Lawmakers consider state worker safety after beating death

SPRINGFIELD, Ill. (AP) — Illinois lawmakers stepped up efforts Tuesday to better protect state workers in vulnerable positions after the death of a child welfare worker who was severely beaten last fall.

Two pieces of legislation have been introduced in response to the attack on Department of Children and Family Services caseworker Pamela Knight. She was beaten in Milledgeville last September while she was trying to take protective custody of a child. Knight died from her injuries in February.

One of the proposals stalled in the House. Rep. Tony McCombie sponsored a measure to stiffen criminal penalties for attacking DCFS employees.

McCombie’s measure would make attacking a DCFS employee aggravated battery, a felony. It hit a snag last week when the Democratic-controlled House Judiciary-Criminal Committee rejected it. But the Savanna Republican implored her colleagues to give it a rehearing during a state Capitol news conference Tuesday. She pointed out her measure would simply create the same penalty for DCFS workers that already exists for prison guards and caseworkers for the Department of Human Services.

Members of Knight’s family — including her husband, Don, and daughter, Jennifer Hollenback — accompanied McCombie at the news conference.

Hollenback said the committee’s vote sent the wrong message. She pleaded with lawmakers, “Please go back and provide these workers with the dignity and respect they deserve.”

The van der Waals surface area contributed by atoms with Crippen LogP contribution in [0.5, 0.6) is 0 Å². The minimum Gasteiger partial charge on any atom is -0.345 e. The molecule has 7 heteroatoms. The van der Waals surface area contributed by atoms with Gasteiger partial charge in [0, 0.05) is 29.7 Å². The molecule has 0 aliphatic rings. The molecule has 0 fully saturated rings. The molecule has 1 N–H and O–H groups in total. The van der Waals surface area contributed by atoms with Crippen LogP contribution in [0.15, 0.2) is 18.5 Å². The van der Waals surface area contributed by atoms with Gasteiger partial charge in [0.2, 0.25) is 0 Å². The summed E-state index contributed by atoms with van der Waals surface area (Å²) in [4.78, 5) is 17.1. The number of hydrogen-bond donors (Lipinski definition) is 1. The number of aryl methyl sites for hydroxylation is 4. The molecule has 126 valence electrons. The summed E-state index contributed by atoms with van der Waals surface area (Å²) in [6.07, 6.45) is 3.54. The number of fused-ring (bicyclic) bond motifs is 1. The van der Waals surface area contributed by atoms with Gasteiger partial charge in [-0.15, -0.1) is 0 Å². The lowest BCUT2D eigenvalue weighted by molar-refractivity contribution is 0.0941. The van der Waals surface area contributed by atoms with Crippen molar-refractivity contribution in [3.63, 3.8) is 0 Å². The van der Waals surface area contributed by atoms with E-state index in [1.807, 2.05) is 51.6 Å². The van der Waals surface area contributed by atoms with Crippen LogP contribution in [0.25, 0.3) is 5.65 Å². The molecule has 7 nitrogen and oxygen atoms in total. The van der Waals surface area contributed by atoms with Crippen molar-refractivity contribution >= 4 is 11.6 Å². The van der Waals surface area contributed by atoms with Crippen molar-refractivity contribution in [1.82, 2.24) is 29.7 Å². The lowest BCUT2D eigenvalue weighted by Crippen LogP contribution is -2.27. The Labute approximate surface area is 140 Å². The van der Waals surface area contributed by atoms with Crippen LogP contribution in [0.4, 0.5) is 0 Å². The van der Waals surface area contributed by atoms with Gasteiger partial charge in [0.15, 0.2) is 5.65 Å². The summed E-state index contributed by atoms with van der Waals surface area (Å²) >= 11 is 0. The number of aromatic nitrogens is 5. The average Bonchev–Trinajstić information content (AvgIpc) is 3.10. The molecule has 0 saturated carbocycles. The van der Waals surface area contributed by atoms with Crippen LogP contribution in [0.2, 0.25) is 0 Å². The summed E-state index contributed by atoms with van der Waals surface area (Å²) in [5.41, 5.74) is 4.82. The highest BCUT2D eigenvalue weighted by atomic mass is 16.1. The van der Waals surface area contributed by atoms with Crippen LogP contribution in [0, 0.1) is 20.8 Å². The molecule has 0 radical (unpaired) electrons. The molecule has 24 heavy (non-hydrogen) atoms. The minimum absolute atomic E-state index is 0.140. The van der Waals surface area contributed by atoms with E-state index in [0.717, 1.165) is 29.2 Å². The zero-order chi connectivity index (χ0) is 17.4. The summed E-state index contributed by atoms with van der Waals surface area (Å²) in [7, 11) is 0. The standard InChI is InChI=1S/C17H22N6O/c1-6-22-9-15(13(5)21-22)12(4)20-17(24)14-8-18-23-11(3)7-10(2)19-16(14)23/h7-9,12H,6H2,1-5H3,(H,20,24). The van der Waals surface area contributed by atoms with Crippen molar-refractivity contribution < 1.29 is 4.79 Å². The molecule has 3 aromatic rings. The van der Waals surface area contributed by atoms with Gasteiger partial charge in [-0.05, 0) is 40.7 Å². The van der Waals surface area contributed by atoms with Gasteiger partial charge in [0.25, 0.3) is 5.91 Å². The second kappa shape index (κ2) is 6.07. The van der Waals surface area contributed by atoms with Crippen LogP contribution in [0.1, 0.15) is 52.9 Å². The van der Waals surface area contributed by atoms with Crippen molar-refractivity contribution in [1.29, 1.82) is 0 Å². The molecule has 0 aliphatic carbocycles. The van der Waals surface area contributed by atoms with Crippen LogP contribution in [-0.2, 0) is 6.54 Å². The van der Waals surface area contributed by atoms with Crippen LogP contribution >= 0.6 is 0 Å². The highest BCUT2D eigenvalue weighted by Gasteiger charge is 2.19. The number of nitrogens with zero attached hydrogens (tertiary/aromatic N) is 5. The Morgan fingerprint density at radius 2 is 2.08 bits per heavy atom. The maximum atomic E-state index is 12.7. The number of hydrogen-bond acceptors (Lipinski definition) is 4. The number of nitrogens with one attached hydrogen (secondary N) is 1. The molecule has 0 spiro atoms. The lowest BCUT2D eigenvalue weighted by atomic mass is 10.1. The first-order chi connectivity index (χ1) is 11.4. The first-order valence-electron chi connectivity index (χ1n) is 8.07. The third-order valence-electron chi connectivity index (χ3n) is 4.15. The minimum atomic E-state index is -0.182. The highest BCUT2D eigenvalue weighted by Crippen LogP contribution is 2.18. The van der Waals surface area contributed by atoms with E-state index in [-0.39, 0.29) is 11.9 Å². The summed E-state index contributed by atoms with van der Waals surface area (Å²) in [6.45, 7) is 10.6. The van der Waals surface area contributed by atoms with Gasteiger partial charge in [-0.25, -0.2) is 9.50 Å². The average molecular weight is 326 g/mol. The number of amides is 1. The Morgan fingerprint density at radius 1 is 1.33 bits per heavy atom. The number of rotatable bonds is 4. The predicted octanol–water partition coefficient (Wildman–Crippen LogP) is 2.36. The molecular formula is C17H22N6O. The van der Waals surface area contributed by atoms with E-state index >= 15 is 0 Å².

The measure also resonated with Trina Mayfield, a DCFS worker from Cairo, who has been off work since February after a woman whose child was taken into DCFS custody attacked Mayfield with a knife in the state office.

“When we go out and do a service for the public, we need to be protected while doing our job,” she said.

Sen. Michael Hastings, a Tinley Park Democrat, wants attention paid to violence against other state workers.

His legislation , which moved to the Senate floor after committee approval Tuesday, would require DCFS and the Departments of Corrections, Human Services and Juvenile Justice to record and issue quarterly reports of violent incidents against state workers so officials may review the data for scope and trends. It has the backing of the state’s largest public sector union, the American Federation of State, County and Municipal Employees.

Aleana Lewis, a prison guard at Pontiac Correctional Center, was one of six officers injured in 2016 during an inmate fight. Publicity would be eye-opening, Lewis said, adding that what happened to her “is only a drop in the bucket of the violence that’s happening in our prison system that the public and the General Assembly don’t really hear about.”